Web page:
When you’re watching a play where dinosaurs and woolly mammoths are treated like modern household pets, it’s freezing cold in the middle of August, and actors continually stop mid-sentence to break character, you know you’re seeing something truly unique. Imaginatively directed by Arin Arbus, Thornton Wilder’s The Skin of Our Teeth is a wildly original, ambitious tragicomedy currently playing at Theatre for a New Audience at the Polonsky Shakespeare Center.
The Antrobus family lives in suburban New Jersey. They are a traditional household consisting of father George (David Rasche), mother Maggie (Kecia Lewis), son Henry (Reynaldo Piniella), daughter Gladys (Kimber Monroe), and maid Sabina (Mary Wiseman). However, the Ice Age is closing in on them due to a glacier moving south from Canada. The neighborhood dinosaur and mammoth are complaining of the cold. Fire and food are scarce, yet Mr. Antrobus sends a singing telegram (Jessie Shelton) to let his family know he’ll be late. He’s just made an important discovery, the wheel, and he’s invited refugees moving south on foot to stop by and warm themselves by the Antrobus’ fire. Among them are Homer (Andrew R. Butler), Moses (Robert Langdon Lloyd) and a professor (Arthur French).
Written in 1942 at the apex of World War II, The Skin of Our Teeth is a testament to the resiliency of humanity in the face of tragedy, war and natural disaster. While it makes several literary and historical allusions, the play is steeped in Biblical symbolism, specifically the Book of Genesis with references to Adam and Eve, Cain and Abel, and Noah and the Flood.
One of the most interesting aspects of The Skin of Our Teeth is that the actors constantly break the fourth wall and play themselves in a sort of play-within-the-play. This Absurdist device breaks the tension and adds a lot of humor. The character of Sabina is the one who most often slips from her Skin character to the character of Mary Wiseman, the actor who plays her. As the de facto narrator of the story, Sabina/Mary often brings the beleaguered “director” Fitzpatrick (William Youmans) out onto the stage, sometimes treating the performance as a “rehearsal.”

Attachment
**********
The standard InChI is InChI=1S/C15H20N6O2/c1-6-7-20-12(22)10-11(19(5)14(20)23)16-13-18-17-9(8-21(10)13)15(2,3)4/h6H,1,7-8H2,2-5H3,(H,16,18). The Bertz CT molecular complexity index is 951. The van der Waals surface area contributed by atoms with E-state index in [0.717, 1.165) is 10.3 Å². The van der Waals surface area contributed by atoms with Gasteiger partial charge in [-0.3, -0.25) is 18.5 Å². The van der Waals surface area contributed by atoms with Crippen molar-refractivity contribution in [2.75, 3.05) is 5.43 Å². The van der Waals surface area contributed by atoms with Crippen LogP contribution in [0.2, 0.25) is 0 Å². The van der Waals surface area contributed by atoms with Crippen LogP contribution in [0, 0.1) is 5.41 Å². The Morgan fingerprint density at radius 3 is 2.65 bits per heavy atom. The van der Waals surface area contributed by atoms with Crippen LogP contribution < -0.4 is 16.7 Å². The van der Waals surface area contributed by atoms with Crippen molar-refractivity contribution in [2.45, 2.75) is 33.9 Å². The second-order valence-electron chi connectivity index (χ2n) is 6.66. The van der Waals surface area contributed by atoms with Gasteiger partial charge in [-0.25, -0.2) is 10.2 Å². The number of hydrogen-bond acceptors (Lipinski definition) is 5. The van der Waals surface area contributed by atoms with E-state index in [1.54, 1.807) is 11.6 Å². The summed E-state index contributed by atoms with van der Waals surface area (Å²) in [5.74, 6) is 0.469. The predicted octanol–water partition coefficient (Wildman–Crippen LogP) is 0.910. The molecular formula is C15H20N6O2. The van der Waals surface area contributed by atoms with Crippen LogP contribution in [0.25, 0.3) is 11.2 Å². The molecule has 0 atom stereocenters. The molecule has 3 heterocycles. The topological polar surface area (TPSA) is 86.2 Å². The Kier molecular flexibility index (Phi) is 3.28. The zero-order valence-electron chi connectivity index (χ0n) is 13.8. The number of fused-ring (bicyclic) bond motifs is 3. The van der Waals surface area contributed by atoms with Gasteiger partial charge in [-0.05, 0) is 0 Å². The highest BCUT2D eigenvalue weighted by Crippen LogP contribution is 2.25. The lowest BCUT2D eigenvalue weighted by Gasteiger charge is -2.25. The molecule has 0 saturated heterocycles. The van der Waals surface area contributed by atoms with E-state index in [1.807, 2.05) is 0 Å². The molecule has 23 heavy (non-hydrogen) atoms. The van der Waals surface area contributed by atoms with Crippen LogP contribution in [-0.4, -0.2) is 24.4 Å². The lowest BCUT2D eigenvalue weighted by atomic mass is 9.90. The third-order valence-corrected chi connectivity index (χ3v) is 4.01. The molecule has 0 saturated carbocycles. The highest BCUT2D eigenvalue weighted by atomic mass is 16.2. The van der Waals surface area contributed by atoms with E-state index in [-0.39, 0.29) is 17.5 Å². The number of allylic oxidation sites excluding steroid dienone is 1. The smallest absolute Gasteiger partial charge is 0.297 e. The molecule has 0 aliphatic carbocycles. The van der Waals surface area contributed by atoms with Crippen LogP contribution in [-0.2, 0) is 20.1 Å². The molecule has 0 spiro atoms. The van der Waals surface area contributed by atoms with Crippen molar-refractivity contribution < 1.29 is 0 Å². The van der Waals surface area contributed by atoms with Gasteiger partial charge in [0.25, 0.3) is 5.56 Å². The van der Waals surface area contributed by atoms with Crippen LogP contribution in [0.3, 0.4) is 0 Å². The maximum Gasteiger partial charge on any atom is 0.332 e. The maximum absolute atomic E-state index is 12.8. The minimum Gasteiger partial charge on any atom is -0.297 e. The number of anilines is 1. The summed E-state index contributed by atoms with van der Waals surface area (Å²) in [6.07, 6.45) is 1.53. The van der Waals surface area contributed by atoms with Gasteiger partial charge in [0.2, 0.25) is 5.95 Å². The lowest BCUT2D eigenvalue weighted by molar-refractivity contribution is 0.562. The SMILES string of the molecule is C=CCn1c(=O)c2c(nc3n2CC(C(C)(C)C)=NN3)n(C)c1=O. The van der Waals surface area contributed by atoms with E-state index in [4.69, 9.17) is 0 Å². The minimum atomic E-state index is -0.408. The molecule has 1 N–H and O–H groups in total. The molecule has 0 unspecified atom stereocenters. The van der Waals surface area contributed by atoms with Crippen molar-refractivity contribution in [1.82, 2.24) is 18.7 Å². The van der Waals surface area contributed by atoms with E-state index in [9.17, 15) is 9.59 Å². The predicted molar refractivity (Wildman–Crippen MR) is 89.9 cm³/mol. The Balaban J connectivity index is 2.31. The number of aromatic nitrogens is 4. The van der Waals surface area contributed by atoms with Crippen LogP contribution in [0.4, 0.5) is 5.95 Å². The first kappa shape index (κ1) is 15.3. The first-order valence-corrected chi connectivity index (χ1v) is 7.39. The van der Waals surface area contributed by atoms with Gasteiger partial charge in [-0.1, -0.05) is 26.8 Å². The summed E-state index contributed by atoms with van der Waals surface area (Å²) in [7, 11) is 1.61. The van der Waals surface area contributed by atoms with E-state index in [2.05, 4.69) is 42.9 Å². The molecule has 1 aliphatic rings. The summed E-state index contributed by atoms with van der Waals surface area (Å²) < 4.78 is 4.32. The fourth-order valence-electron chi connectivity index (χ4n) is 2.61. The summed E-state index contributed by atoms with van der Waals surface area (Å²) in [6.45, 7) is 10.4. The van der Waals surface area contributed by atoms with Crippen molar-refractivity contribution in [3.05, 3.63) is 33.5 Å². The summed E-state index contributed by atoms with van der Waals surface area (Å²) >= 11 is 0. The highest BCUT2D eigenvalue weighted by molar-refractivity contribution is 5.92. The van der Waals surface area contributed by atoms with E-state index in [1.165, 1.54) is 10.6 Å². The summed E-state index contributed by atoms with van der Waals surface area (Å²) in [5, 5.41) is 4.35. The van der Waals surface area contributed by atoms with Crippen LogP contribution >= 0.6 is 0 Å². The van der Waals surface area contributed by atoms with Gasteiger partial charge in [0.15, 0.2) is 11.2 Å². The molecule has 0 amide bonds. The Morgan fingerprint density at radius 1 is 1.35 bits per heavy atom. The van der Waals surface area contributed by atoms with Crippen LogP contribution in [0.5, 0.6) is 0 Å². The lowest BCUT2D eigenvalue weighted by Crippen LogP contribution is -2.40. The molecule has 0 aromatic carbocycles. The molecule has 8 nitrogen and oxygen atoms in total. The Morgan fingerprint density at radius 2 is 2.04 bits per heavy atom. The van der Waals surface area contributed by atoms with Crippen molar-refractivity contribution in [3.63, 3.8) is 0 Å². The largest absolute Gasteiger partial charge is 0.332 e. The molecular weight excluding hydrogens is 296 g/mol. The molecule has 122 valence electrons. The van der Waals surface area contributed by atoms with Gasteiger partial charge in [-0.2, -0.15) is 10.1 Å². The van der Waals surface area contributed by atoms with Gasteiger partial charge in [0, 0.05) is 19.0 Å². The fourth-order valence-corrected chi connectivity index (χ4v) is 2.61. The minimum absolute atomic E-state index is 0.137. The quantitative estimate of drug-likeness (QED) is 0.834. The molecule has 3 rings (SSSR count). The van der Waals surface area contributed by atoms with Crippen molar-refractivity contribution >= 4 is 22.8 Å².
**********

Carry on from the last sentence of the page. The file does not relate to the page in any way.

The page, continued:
This production contains original music by César Alvarez, which is well-performed by a cast of 35 actors, musicians, and dancers. The set design (Riccardo Hernandez) is also quite impressive, as it changes from a suburban home to the Atlantic City boardwalk to a sort of bunker with the movement of some large set pieces. An exhilarating transition happens between Acts I and II, when the roof of the Antrobus’ house is lifted, the walls fall away, and a shimmering green fringe curtain swoops across the stage to mark the transition to Atlantic City and the frenetic vaudevillian energy that occurs throughout Act II.
Special mention must be made to the costume and puppet design (Cait O’Connor). Bright colors and crazy mismatched pattern combinations add to the highly stylized surreality of the play. The aforementioned dinosaur and mammoth, played by Fred Epstein and Eric Farber respectively, are uniquely represented by detailed mascot-like costumes.
The theatrical experience of The Skin of Our Teeth is unlike any you’ll probably have. With all its farcical and absurdist dramatic elements, Biblical allusions, topsy-turvy timeline, and musical interludes, it is a singular production with a universal human story at its core. After all, Wilder wrote it meaning to unite humanity, a sentiment all too crucial in this modern age.